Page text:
Upholding the Standard

Strength is a skill.

At least that’s how powerlifter Matt Gary sees it. Gary, who has been involved in powerlifting for more than 20 years, is a USA Powerlifting (USAPL) senior international coach and the USAPL’s Coaching Committee Chairman.

And he encourages everyone who walks through the doors at his gym to think in terms of movement rather than muscle.

“If you can shift the focus from, ‘I’m lifting for my muscles’ and start to develop a kinesthetic awareness, you can wrap your brain around being more skilled,” said Gary, who owns and operates Supreme Sports Performance & Training, Inc. (SSPT) in Maryland along with his wife—multi-time national & world powerlifting champion—Suzanne “Sioux-z” Hartwig-Gary.

“It helps reduce anxiety for people. Muscle hypertrophy and seeing better muscle tone are by-products of getting better at movements. If you get more skilled you can add more weight and when you add more weight, you are obviously getting stronger. We try to explain to people strength is a skill and it’s involved in everything from weightlifting, Strongman, powerlifting.

Regardless of your goal, strength is always an asset. It’s never a liability.”

Matt Gary (right) with IPF World Champ Ray Williams

Gary, who competed as both a raw and equipped lifter, believes a lot of what should be enforced in the gym correlates to life, which is why his personal mantra is “uphold the standard.”

“It’s about doing things the right way in every aspect of your life,” he said. “Your standards might be different than mine, but find what they are and uphold them to your best ability at all times.” Gary and his wife have long preached striving for the elusive goal of technical mastery and holding a high standard is something emphasized constantly, particularly with new lifters.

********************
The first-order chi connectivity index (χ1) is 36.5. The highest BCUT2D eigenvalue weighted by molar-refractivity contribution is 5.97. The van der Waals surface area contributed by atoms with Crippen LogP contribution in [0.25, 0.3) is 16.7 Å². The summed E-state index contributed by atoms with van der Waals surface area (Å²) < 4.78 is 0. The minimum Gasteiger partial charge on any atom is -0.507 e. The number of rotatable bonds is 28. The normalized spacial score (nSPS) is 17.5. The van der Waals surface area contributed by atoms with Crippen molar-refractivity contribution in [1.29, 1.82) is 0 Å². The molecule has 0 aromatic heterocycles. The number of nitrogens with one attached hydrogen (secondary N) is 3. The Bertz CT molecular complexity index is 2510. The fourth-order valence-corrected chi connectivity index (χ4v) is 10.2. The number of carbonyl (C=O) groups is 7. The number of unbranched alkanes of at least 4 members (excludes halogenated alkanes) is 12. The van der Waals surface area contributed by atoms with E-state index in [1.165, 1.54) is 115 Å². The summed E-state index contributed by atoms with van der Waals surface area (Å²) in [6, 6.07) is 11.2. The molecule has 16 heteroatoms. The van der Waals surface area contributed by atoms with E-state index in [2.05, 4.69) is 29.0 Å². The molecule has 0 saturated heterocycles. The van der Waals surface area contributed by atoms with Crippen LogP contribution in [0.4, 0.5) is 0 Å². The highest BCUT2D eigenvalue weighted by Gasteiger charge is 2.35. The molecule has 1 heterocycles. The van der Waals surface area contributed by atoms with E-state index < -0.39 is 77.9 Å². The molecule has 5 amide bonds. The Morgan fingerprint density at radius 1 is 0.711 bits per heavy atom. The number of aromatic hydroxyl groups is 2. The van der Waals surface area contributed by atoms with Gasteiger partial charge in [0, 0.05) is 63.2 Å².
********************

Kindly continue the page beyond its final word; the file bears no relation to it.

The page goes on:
Belts, wraps, knee sleeves, they are tools to be used. I encourage most of my lifters to start off without that stuff. You want to build up some connective tissue strength without all those instruments,” Gary said.

“When I have someone who starts with me who asks about a belt, I say ‘No, we will train you for one-to-three years without one so you can learn how to brace your abs, learn how to use your torso to get us there.’

“People throw that stuff on right away and it gives them this artificial boost and pat on the back. Get stronger without all that stuff- you have time to add it. This is a marathon, not a sprint.”

Gary, whose best raw numbers are 222.5 kg (490 lb.) squat, 152.5 kg (336 lb.) bench and 275 kg (606 lb.) deadlift had to learn that lesson the hard way.

Early on in his career, he fell into the trap of doing too many “bells and whistles” and was worried more about adding in fancy exercises than improving the big three lifts.

“That was something that kind of blunted my development,” said Gary, whose best equipped lifts are a 265 kg (584 lb.) squat, 175 kg (385 lb. bench and 290 kg (639 lb.) deadlift.

“If I had to go back and talk to my former self that’s one of the things I would tell myself. We all fall into that trap of becoming impatient. We live in this microwave society where everything needs to happen immediately on social media. But if you can continue to make incremental progress, before you know it that adds up to huge results. Be patient.

Matt Gary


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